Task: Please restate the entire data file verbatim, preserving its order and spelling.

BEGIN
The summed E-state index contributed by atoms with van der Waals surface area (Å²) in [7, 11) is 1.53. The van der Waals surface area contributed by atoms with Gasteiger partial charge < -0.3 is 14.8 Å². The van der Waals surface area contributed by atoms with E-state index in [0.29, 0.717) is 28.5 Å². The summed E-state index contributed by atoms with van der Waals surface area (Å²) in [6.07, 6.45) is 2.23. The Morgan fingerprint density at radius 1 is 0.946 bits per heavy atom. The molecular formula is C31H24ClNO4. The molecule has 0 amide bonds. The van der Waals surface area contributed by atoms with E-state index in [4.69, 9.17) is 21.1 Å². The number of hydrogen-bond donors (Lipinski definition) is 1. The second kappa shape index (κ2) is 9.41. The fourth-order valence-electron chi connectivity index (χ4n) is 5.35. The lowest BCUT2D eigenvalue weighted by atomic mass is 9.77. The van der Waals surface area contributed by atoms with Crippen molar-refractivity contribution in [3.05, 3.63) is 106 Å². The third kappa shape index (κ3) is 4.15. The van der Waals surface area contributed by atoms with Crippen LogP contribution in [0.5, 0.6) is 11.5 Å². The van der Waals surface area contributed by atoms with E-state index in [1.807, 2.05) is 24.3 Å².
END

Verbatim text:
The summed E-state index contributed by atoms with van der Waals surface area (Å²) in [7, 11) is 1.53. The van der Waals surface area contributed by atoms with Gasteiger partial charge < -0.3 is 14.8 Å². The van der Waals surface area contributed by atoms with E-state index in [0.29, 0.717) is 28.5 Å². The summed E-state index contributed by atoms with van der Waals surface area (Å²) in [6.07, 6.45) is 2.23. The Morgan fingerprint density at radius 1 is 0.946 bits per heavy atom. The molecular formula is C31H24ClNO4. The molecule has 0 amide bonds. The van der Waals surface area contributed by atoms with E-state index in [4.69, 9.17) is 21.1 Å². The number of hydrogen-bond donors (Lipinski definition) is 1. The second kappa shape index (κ2) is 9.41. The fourth-order valence-electron chi connectivity index (χ4n) is 5.35. The lowest BCUT2D eigenvalue weighted by atomic mass is 9.77. The van der Waals surface area contributed by atoms with Crippen molar-refractivity contribution in [3.05, 3.63) is 106 Å². The third kappa shape index (κ3) is 4.15. The van der Waals surface area contributed by atoms with Crippen LogP contribution in [0.5, 0.6) is 11.5 Å². The van der Waals surface area contributed by atoms with E-state index in [1.807, 2.05) is 24.3 Å².